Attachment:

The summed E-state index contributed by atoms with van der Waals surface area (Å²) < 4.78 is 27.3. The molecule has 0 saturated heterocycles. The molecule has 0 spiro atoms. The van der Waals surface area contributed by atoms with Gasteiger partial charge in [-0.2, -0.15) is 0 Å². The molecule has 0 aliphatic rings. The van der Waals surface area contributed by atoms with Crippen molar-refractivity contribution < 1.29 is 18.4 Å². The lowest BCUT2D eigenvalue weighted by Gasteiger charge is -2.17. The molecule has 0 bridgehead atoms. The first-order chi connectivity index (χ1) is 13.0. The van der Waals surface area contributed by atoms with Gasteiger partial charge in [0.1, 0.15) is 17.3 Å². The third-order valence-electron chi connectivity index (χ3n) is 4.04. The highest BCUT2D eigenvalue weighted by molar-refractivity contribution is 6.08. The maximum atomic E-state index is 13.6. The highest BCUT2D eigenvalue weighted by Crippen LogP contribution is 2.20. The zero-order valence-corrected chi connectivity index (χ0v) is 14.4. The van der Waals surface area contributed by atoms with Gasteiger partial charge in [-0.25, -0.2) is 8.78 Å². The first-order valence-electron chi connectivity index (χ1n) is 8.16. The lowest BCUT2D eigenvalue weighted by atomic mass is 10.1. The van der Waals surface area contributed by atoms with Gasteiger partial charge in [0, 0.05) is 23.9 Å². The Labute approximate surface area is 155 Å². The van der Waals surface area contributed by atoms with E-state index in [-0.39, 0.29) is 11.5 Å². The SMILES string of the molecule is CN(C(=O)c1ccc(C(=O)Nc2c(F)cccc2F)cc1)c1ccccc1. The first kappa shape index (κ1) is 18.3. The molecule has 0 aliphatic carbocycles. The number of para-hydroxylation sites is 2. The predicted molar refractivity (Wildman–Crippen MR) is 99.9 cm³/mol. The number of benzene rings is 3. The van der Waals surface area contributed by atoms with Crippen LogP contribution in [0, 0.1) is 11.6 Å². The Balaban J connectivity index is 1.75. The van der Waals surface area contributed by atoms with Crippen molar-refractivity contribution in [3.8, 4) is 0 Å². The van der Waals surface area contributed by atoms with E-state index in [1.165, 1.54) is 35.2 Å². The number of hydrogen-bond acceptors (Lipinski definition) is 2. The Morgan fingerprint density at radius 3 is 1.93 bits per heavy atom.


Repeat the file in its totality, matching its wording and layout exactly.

The summed E-state index contributed by atoms with van der Waals surface area (Å²) < 4.78 is 27.3. The molecule has 0 saturated heterocycles. The molecule has 0 spiro atoms. The van der Waals surface area contributed by atoms with Gasteiger partial charge in [-0.2, -0.15) is 0 Å². The molecule has 0 aliphatic rings. The van der Waals surface area contributed by atoms with Crippen molar-refractivity contribution < 1.29 is 18.4 Å². The lowest BCUT2D eigenvalue weighted by Gasteiger charge is -2.17. The molecule has 0 bridgehead atoms. The first-order chi connectivity index (χ1) is 13.0. The van der Waals surface area contributed by atoms with Gasteiger partial charge in [0.1, 0.15) is 17.3 Å². The third-order valence-electron chi connectivity index (χ3n) is 4.04. The highest BCUT2D eigenvalue weighted by molar-refractivity contribution is 6.08. The maximum atomic E-state index is 13.6. The highest BCUT2D eigenvalue weighted by Crippen LogP contribution is 2.20. The zero-order valence-corrected chi connectivity index (χ0v) is 14.4. The van der Waals surface area contributed by atoms with Gasteiger partial charge in [-0.25, -0.2) is 8.78 Å². The first-order valence-electron chi connectivity index (χ1n) is 8.16. The lowest BCUT2D eigenvalue weighted by atomic mass is 10.1. The van der Waals surface area contributed by atoms with Gasteiger partial charge in [0, 0.05) is 23.9 Å². The Labute approximate surface area is 155 Å². The van der Waals surface area contributed by atoms with E-state index in [-0.39, 0.29) is 11.5 Å². The SMILES string of the molecule is CN(C(=O)c1ccc(C(=O)Nc2c(F)cccc2F)cc1)c1ccccc1. The first kappa shape index (κ1) is 18.3. The molecule has 0 aliphatic carbocycles. The number of para-hydroxylation sites is 2. The predicted molar refractivity (Wildman–Crippen MR) is 99.9 cm³/mol. The number of benzene rings is 3. The van der Waals surface area contributed by atoms with Crippen LogP contribution in [0, 0.1) is 11.6 Å². The Balaban J connectivity index is 1.75. The van der Waals surface area contributed by atoms with Crippen molar-refractivity contribution in [3.8, 4) is 0 Å². The van der Waals surface area contributed by atoms with E-state index in [1.165, 1.54) is 35.2 Å². The number of hydrogen-bond acceptors (Lipinski definition) is 2. The Morgan fingerprint density at radius 3 is 1.93 bits per heavy atom.